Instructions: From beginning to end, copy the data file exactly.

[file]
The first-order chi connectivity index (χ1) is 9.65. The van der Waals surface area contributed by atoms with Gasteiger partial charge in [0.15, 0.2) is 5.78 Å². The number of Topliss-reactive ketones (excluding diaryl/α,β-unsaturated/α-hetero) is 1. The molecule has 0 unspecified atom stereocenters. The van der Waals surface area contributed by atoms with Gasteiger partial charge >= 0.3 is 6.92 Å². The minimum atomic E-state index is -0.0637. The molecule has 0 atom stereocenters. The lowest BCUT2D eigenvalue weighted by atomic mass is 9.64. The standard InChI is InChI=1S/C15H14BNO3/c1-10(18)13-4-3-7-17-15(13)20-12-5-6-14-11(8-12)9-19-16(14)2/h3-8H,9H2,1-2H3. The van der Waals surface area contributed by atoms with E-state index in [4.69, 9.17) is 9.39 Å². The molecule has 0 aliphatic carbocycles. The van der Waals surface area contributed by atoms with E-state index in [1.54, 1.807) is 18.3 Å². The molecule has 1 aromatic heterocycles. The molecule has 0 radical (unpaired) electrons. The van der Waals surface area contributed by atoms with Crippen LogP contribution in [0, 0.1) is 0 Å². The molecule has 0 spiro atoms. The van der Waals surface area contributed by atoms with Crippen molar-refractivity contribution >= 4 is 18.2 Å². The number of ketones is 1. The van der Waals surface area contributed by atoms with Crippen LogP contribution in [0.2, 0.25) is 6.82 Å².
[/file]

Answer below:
The first-order chi connectivity index (χ1) is 9.65. The van der Waals surface area contributed by atoms with Gasteiger partial charge in [0.15, 0.2) is 5.78 Å². The number of Topliss-reactive ketones (excluding diaryl/α,β-unsaturated/α-hetero) is 1. The molecule has 0 unspecified atom stereocenters. The van der Waals surface area contributed by atoms with Gasteiger partial charge >= 0.3 is 6.92 Å². The minimum atomic E-state index is -0.0637. The molecule has 0 atom stereocenters. The lowest BCUT2D eigenvalue weighted by atomic mass is 9.64. The standard InChI is InChI=1S/C15H14BNO3/c1-10(18)13-4-3-7-17-15(13)20-12-5-6-14-11(8-12)9-19-16(14)2/h3-8H,9H2,1-2H3. The van der Waals surface area contributed by atoms with E-state index in [4.69, 9.17) is 9.39 Å². The molecule has 0 aliphatic carbocycles. The van der Waals surface area contributed by atoms with E-state index in [1.54, 1.807) is 18.3 Å². The molecule has 1 aromatic heterocycles. The molecule has 0 radical (unpaired) electrons. The van der Waals surface area contributed by atoms with Crippen LogP contribution in [0, 0.1) is 0 Å². The molecule has 0 spiro atoms. The van der Waals surface area contributed by atoms with Crippen molar-refractivity contribution >= 4 is 18.2 Å². The number of ketones is 1. The van der Waals surface area contributed by atoms with Crippen LogP contribution in [0.2, 0.25) is 6.82 Å².